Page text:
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Contemplating the uncontemplatable?

Recently the New York Times “Happy Days” blog ran a piece by Tim Kreider, who was stabbed in the throat fourteen years ago. He writes:

After my unsuccessful murder I wasn’t unhappy for an entire year. . . . I’m not claiming I was continuously euphoric the whole time; it’s just that, during that grace period, nothing much could bother me or get me down. . . . It’s one of the maddening perversities of human psychology that we only notice we’re alive when we’re reminded we’re going to die.


It didn’t last, of course. You can’t feel grateful to be alive your whole life any more than you can stay passionately in love forever–or grieve forever, for that matter. . . Before a year had gone by the same dumb everyday anxieties and frustrations began creeping back. . . Once a year on my stabbiversary I remind myself that this is still my bonus life, a free round. But now that I’m back down in the messy, tedious slog of everyday emotional life, I have to struggle to keep things in what I still insist is their true perspective. I know intellectually that all the urgent, pressing items on our mental lists–taxes, car repairs, our careers, the headlines–are so much idiot noise, and that what matters is spending time with people you love. It’s just hard to bear in mind when the hard drive crashes.


This called to mind for me the Four Thoughts that Turn the Mind Towards Dharma, by which one reflects on various realities of life: our fortunate circumstances, impermanence and our impending deaths, the workings of cause and effect, and the futility of seeking the sort of  happiness that can’t accommodate these realities. I certainly find these exercises useful. And yet . . . .as Kreider observed, it is interesting how hard it can be to move it beyond the intellectual level.
Maybe that’s where the Bodies Exhibition or the contemporary charnel ground comes in handy. Or the Michael Jackson memorial, for that matter.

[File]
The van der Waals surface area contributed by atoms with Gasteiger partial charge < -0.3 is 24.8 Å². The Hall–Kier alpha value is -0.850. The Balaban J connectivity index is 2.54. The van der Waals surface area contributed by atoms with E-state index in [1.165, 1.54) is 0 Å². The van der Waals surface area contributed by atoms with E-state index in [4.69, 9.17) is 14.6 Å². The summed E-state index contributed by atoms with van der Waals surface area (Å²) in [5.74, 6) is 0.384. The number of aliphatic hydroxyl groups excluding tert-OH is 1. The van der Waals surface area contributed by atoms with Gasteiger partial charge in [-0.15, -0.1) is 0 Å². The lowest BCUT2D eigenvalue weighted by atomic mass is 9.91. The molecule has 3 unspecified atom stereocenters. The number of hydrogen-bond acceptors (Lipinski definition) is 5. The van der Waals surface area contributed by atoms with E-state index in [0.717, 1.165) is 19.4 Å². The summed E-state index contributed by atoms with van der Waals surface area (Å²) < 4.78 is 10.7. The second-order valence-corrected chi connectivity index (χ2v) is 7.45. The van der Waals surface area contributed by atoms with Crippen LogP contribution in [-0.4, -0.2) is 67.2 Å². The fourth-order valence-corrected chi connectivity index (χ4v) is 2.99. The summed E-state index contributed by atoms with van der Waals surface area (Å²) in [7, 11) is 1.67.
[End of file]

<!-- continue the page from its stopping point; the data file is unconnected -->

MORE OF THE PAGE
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posted July 7, 2009 at 5:45 pm

about 4 years ago, I participated in a formal charnel grounds group meditation at the Bodies exhibit. The three leaders were a Tibetan lama, a Theravadan monk from Staten Island, and a Korean Zen priest. I think Tricyle, the buddhist magazine, may have helped organize it. Cyndi Lee of Om Yoga, NYC, was there too.
Many dozen people filled the exhibit – we were allowed in after hours with a special ticket. We meditated on charnel ground stuff, mainly precious human life.
What I didn’t fully realize at the time was that the bodies in the Bodies exhibit are of very questionable provenance, sold by Chinese so-called medical colleges to a company that flays them, dissects them, plasticizes them, and displays them for immense profit around the world. Articles in the New York Times and elsewhere posit, with some very good detective work, that the bodies are those of executed Chinese political prisoners.
from Wikipedia: “20/20 produced a major report exposing the “secret trade in Chinese bodies.”[11] Claiming that bodies are sold on the black market for $300, the report spawned not only a series of other articles[12][13][14] but also a Congressional inquiry,[15] an investigation by the NY Attorney General,[12] and the resignation of Premier’s CEO Arnie Geller.[16]
Under the settlement agreement with New York City, Premier Exhibitions agreed to post disclaimers stating that they could not independently rule out the possibility that remains of Chinese prisoners were used in the production of the displays.[17]
New York Attorney General Andrew Cuomo concluded his investigation of Premier, finding “The grim reality is that Premier Exhibitions has profited from displaying the remains of individuals who may have been tortured and executed in China. Despite repeated denials, we now know that Premier itself cannot demonstrate the circumstances that led to the death of the individuals. Nor is Premier able to establish that these people consented to their remains being used in this manner. Respect for the dead and respect for the public requires that Premier do more than simply assure us that there is no reason for concern. This settlement is a start.”[18]”
I no longer visit or advise others to visit the Bodies exhibit, because I am troubled by the provenance issues. Tho’ it was very anatomically edifying. When I spoke to my meditation instructor about it, he noted the amazing interdependent nature of reality. Yes, executed Chinese prisoners, flayed and plasticized will wake you up.
Charnel grounds are heavy stuff.

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posted July 8, 2009 at 10:28 am

yeah, that’s the big reason i didn’t go. the idea that they used prisoners bodies is revolting.

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posted May 30, 2010 at 2:44 pm

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